Friday, March 5, 2010

How to save the Earth through the World Wide Web

Yet, if you are eager on spending a few moments of your day defending the Earth from an imminent solar attack, the Royal Observatory in Greenwich, London would like to hear from you.

Its Solar Stormwatch website things to see the danger of radiation bursts from the Sun - and gives users the chance to help scientists spot Sun storms - known as coronal mass ejections - before they cause damage on Earth.

The site was built in partnership among the Science and Technology Facilities Council's Rutherford Appleton Laboratory and citizen science site Zooniverse.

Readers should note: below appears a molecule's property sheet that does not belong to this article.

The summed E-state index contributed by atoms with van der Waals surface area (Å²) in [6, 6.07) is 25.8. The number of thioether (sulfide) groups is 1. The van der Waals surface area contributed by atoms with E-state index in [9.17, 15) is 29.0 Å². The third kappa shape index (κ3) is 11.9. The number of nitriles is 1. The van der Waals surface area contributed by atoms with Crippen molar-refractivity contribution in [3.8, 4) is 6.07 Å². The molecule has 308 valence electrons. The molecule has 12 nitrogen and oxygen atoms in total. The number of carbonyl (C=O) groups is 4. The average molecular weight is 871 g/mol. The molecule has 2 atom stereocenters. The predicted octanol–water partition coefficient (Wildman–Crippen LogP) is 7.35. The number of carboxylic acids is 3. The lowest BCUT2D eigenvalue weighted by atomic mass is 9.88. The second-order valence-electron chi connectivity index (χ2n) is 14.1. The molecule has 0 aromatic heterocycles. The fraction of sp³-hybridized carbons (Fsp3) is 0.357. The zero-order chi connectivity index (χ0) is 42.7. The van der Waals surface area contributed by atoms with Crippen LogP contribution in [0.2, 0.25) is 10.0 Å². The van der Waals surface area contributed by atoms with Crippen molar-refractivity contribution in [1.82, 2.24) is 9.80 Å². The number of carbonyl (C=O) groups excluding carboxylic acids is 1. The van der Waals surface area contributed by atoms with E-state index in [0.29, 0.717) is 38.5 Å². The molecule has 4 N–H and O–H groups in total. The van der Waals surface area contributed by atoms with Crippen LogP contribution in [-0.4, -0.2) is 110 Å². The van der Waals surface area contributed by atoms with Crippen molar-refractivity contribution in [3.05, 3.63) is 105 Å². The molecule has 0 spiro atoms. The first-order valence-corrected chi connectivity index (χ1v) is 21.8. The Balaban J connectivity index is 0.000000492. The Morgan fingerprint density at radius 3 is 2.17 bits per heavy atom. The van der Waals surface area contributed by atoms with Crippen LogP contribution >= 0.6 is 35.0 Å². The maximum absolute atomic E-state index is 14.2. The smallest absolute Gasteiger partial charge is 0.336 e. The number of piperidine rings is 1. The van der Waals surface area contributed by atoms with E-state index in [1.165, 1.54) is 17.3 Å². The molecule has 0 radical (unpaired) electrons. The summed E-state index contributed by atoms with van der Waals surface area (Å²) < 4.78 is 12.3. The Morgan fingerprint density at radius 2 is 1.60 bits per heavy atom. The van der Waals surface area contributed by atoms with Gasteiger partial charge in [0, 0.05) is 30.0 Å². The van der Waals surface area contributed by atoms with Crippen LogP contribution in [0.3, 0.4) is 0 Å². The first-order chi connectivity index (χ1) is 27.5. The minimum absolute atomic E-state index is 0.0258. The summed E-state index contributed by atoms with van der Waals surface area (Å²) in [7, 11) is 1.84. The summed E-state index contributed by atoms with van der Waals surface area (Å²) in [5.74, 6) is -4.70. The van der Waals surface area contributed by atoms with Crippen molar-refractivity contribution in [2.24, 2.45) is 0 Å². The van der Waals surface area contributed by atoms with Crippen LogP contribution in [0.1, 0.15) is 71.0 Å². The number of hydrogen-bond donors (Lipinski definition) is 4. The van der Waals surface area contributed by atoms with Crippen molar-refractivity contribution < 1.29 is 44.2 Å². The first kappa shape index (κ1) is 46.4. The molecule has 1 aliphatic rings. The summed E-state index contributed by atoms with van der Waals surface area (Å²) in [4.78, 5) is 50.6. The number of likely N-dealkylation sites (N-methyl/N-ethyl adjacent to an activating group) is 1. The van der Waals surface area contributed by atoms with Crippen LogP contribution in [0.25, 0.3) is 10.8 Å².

When you look up at the Sun clearly it's too bright to look at properly, said Dr Marek Kukula from the Royal Observatory. With special instruments and telescopes you can see there are all sorts of substance going on.

These coronal mass ejections are enormous explosions on the Sun which launch billions of tonnes of material out into space. The burst of radiation from the Sun can knock out telecoms systems, sourcing millions of pounds of damage and even endangering life.

NASA previously monitors the Sun using two spacecraft called 'Stereo'. The craft produce 3D images of the star which can show the route of these explosions. Though, the sheer amount of data means NASA's scientists are unable to analyze the data as closely as they need - which is where the world's internet population comes in.

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